It just so happened that my district had the day off on the day that Plano Texas Independent School District had professional development planned on the topic of iPads. Talk about serendipity!
So, this gave me a chance to pop in to their meeting via Google Hangout and share a few thoughts on the transformational value of iPads in art education with a full room of art teachers.
Thank you to Laura Grundler and Tracy Evans for setting this up. Thanks to Matthew Grundler for the video. Thanks also to all who tweeted picts and kind messages. Have fun with those iPads!
When I was asked to write an article for the School Library Journal I was still glowing from the excitement of presenting at Kutztown University on iPad Animation. The article is entitled iPads Reimagine Art Class and focuses on the transformational uses of animation for expanding the art curriculum, teaching concepts with dynamic media, and helping students transition from physical to digital. I use three examples of animation lessons to demonstrate these points; features Ghosts, Aliens, and Godzilla. Read the article here.
Fugleflick filmmakers are currently working on a movie about movement in art. As they worked on the storyboard they decided to create a movie that had many special effects. For example they said they wanted a thought bubble to appear over video with video inside it with white in the background of the bubble. When we looked at the Green Screen app by DoInk we found it could do everything we needed to create the effect.
This animation was made by importing the video into a DoInk animation app, following the movement of their hands with lines from frame to frame, then matching up the drawn animation and the green screen video (with chroma filter applied over a white background) in the Green Screen app by DoInk. The key to making this work is that you can use a "shared folder" between the two apps so that you can maintain your transparency around your drawing as you layer your work. I'm amazed at the results and the problem-solving my 5th graders undergo as they invent these video effects.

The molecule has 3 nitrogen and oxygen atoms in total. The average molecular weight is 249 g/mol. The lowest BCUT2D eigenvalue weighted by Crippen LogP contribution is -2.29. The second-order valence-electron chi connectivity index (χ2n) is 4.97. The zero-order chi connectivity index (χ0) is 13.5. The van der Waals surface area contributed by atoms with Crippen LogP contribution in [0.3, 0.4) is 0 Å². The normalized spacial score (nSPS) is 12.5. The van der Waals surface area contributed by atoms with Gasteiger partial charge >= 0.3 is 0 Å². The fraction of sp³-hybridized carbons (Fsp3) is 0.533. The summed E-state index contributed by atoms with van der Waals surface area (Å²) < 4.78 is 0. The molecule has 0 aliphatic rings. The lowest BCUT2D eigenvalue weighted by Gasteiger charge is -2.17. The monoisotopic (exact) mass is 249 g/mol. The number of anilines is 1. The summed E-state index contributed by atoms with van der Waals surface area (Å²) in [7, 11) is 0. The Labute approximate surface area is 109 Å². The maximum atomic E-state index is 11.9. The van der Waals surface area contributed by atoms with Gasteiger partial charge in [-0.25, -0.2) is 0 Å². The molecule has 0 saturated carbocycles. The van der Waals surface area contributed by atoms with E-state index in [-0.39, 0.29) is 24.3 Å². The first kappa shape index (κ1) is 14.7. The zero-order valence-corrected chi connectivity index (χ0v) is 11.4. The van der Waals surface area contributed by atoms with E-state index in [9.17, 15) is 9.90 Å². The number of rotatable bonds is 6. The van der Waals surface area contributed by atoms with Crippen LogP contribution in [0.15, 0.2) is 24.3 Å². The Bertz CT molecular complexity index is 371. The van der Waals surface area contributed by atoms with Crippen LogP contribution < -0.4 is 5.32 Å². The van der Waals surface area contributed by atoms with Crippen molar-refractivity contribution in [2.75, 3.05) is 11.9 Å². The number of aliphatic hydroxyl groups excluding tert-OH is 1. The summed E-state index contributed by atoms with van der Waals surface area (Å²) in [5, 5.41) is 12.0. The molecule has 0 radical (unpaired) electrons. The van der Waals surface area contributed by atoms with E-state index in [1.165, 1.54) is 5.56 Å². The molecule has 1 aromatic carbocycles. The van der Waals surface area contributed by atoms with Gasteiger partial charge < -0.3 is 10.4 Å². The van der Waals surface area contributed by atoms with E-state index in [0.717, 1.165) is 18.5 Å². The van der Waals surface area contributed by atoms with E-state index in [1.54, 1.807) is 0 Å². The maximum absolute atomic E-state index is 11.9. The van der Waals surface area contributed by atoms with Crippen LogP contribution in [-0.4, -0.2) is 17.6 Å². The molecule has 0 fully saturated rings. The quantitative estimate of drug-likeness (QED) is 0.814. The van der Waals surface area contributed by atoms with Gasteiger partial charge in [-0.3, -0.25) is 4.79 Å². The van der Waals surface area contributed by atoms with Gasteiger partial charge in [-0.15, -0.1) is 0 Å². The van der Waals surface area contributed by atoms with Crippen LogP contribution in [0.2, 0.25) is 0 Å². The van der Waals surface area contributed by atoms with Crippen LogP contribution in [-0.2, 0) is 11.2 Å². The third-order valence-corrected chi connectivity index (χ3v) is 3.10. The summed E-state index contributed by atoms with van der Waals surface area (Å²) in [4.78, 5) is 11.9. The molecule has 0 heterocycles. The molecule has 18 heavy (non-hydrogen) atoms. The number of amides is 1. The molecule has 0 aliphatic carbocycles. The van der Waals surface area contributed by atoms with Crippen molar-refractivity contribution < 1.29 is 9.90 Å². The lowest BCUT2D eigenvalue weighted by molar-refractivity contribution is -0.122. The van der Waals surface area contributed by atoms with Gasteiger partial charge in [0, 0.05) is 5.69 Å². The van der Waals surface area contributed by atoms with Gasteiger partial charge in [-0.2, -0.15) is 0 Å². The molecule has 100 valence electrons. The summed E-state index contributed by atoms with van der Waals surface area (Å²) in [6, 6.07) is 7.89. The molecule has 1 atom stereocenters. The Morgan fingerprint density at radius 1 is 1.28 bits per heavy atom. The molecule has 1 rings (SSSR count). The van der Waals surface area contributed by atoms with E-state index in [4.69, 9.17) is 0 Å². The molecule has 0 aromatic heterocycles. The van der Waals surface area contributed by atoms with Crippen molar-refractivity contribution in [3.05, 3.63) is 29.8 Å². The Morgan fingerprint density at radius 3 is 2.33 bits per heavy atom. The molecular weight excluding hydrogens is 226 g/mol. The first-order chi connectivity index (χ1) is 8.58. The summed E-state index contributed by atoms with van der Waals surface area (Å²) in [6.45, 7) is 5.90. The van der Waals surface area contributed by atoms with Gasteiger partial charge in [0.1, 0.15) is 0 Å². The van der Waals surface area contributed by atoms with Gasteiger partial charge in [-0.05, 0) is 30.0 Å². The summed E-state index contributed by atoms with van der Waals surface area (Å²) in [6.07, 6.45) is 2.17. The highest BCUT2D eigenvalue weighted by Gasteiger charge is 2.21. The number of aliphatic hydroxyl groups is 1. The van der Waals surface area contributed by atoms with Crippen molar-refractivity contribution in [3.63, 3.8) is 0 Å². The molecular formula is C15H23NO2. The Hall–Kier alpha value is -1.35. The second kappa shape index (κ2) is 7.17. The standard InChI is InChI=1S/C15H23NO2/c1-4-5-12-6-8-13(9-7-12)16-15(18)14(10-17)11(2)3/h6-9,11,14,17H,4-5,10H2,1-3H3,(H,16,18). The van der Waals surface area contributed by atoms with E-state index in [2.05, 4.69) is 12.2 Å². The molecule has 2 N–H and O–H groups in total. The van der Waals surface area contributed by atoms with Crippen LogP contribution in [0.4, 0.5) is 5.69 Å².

Since our fugleflick is about showing movement on a 2D plane, the above animation was a must for our story. The 5th grade filmmakers animated a still image using the doInk animation app over an image of paper. Then drew motion lines following the movement over the video in the same app. This video was then added to a background image of paper on a table using the Green Screen App by doInk. Yes, that was a lot of steps, but figuring out how to make magic happen is part of effective storytelling.
This video effect required tons of planning and imagination. There is actually more to it in the real movie than what you see here. It began with filming the dance and capturing a still moment from the very beginning. Then, the freeze frame was drawn frame by frame and saved as a movie using the DoInk Animation app. This was all piece together in layers using the green screen app by doInk. This 10sec effect took about an hour of planning and work.
UPDATE: View the finished Movie!
I'm always looking for ways to showcase student work. Sometimes it's difficult if what we make is in a dynamic media like a video, animation, or gif. It's even more tricky if the art really needs to interacted with for best results. This made me think about illustrating idioms. When you create one of these drawings it naturally turns into a guessing game. You want people to be able to figure out your idiom as they study your artwork. I've been playing with Thinglink as a way to create a guessing game with any kind of art. Happily I learned they support gif animations. So, this app/website would happily showcase this idea. See if you can guess any of my animated or drawn examples. Mouse over the red dot to see the answers. Click here to explore my other Thinglink images.
Here is an idea for an appsmash that introduces first graders to:
Digital Lesson Extensions: